Obama’s transportation plan has merit, but it’s unlikely to pass.
In July 2008, then-New York Mayor Michael Bloomberg and former Pennsylvania Gov. Edward Rendell met with the Star Tribune Editorial Board to discuss the nonprofit they had formed earlier that year to focus on the nation’s aging infrastructure.
Bloomberg, an independent, and Rendell, a Democrat, started Building America’s Future with then-Gov. Arnold Schwarzenegger, a Republican. Their bipartisan coalition has been advocating for increased investment in roads and bridges ever since.
Meanwhile, little progress has been made in Washington — a point made clear Wednesday with President Obama’s visit to St. Paul to tout a four-year, $302 billion transportation bill. (He’d cover half of that amount by overhauling corporate taxes.)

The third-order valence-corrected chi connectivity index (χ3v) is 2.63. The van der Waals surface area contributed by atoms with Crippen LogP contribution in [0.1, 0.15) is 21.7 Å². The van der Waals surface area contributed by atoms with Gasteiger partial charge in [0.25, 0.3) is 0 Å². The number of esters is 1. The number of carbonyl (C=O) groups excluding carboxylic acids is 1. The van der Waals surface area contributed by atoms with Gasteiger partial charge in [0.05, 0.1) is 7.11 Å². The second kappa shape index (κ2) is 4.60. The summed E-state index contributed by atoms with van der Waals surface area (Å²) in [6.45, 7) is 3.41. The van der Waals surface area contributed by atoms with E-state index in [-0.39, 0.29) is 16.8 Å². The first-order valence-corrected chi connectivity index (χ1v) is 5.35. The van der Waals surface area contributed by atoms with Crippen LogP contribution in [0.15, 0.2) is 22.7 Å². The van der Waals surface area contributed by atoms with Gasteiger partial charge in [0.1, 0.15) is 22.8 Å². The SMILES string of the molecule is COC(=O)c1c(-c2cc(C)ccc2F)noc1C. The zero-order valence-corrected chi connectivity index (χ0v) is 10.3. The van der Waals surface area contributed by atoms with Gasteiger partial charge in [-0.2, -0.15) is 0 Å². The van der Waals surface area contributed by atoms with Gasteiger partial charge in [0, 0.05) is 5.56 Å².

The nation’s Highway Trust Fund is nearing insolvency, in part because the 18.4-cents-per-gallon gas tax that provides most of its funds hasn’t been raised in 20 years and cars are becoming more fuel-efficient.
While Obama made his pitch in St. Paul, U.S. Rep. Dave Camp, R-Mich., proposed tax reform that would generate $126.5 billion in revenue for the trust fund over the next eight years.
Don’t bet on either the Obama or Camp proposals gaining momentum, although both have merit. And, unfortunately, neither side will consider a politically risky but prudent increase in the gas tax.
Obama made a strong argument in St. Paul, but it’s the same case Bloomberg and Rendell have been making to no avail since 2008. With the trust fund scheduled to go bust as soon as August and infrastructure needs growing greater every day, there’s no more time to waste.
The Opinion section is produced by the Editorial Department to foster discussion about key issues. The Editorial Board represents the institutional voice of the Star Tribune and operates independently of the newsroom.